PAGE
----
When Martha Skelton finds herself falling in love with a shy young burgess named Thomas Jefferson, it feels like an inconvenience. Widowed at twenty-two, Martha has no desire to lose the independence she has gained in the wake of her husband’s death. But she cannot deny her feelings indefinitely. Despite her intentions, her friendship with Thomas develops into an intense and all-consuming love.
History casts a shadow on Martha’s newfound joy. Through her father’s slave and mistress, Betty Hemings, she comes to understand the true nature of slavery, an institution she has always taken for granted. As Betty’s revelations tear down the walls of her ignorance, Martha begins to work with her husband to end the despicable practice forever.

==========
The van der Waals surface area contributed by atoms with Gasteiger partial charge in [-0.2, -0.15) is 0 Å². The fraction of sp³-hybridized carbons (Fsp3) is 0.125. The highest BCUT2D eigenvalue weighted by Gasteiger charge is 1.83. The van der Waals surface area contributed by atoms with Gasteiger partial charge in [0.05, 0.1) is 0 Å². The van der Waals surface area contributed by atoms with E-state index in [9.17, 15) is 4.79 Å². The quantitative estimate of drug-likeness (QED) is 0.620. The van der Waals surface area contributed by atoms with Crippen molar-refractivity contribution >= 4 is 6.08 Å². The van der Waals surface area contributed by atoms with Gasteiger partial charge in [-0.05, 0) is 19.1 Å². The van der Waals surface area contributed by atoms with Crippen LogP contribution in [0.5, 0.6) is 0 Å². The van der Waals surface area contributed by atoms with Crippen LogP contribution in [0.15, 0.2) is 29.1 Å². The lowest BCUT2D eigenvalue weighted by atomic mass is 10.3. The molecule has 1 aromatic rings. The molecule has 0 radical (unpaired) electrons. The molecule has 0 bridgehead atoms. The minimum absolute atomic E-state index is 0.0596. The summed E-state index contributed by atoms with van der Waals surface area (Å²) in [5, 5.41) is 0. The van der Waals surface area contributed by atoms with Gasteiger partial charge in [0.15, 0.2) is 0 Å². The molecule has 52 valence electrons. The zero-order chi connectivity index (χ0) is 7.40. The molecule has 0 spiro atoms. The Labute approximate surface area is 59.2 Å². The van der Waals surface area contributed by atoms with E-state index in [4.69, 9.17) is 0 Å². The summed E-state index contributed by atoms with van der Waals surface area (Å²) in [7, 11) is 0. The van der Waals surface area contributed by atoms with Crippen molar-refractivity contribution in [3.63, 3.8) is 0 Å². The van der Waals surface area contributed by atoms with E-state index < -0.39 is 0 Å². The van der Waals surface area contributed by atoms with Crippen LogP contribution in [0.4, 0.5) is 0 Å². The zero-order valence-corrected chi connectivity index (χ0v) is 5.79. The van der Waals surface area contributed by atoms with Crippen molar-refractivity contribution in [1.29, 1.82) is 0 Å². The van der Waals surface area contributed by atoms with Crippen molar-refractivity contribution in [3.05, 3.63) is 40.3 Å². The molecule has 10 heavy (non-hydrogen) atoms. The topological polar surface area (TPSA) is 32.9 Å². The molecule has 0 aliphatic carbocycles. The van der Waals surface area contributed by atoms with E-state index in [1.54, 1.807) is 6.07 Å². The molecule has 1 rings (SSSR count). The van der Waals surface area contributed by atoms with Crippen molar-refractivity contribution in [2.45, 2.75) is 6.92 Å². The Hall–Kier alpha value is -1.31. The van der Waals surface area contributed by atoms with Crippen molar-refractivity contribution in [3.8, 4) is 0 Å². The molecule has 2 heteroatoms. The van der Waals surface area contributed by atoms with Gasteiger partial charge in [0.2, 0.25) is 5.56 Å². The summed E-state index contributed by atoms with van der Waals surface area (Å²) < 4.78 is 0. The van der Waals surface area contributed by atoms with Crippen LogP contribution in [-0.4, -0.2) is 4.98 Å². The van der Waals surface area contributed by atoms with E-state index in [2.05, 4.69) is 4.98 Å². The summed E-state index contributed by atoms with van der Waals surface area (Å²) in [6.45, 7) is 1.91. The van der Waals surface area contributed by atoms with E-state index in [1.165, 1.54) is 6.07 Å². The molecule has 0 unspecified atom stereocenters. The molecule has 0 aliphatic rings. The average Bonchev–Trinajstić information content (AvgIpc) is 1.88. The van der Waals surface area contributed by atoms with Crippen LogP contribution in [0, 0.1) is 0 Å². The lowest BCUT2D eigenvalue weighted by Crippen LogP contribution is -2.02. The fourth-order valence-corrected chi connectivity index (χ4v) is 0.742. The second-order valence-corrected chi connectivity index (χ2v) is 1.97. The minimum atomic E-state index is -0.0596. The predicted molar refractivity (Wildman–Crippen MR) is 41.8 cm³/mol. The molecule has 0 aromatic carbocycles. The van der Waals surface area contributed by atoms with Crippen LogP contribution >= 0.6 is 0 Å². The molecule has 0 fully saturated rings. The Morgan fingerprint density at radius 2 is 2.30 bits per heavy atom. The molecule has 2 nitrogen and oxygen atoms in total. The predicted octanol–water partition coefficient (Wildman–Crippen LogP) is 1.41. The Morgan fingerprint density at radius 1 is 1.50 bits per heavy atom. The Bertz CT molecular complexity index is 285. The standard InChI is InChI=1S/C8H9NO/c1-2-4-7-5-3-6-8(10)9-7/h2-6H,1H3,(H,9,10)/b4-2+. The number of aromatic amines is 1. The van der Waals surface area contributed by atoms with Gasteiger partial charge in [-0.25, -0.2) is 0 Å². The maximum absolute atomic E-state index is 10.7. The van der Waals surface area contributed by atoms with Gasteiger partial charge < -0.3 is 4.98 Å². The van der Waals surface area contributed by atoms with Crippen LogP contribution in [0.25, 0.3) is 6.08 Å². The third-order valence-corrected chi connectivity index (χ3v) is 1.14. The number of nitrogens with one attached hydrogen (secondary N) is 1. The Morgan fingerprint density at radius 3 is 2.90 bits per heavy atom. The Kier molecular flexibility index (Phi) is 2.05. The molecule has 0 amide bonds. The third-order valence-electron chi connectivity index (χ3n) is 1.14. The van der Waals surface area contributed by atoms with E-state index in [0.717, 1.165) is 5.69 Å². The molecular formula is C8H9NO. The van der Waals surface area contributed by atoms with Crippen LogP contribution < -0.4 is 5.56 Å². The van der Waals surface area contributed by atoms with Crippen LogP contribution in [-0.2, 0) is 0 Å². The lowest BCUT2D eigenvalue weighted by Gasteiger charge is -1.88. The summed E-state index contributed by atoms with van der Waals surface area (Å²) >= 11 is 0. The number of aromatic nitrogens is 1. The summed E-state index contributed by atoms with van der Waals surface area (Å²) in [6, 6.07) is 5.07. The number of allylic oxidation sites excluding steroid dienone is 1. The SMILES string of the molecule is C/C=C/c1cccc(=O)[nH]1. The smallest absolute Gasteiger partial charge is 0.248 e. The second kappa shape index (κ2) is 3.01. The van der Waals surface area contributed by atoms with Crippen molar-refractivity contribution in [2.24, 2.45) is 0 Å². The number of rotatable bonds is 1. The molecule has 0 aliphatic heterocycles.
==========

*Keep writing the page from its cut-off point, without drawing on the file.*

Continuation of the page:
This story is true. Thomas Jefferson was such an obsessive record-keeper that we know what he was doing nearly every day of his adult life, and all the public things he is quoted as saying in My Thomas come from his contemporary writings. Martha’s marriage to Thomas spanned the decade from 1772 to 1782, so it put her at the center of the audacious grab at freedom that was the American Revolution. Jefferson’s writings suggest that if he had not been widowed, he would have retired from politics following the war and devoted himself to finding a way to end slavery that could have truly and forever healed the separations between the races. It is hard to read Martha’s story now and not think about what might have been.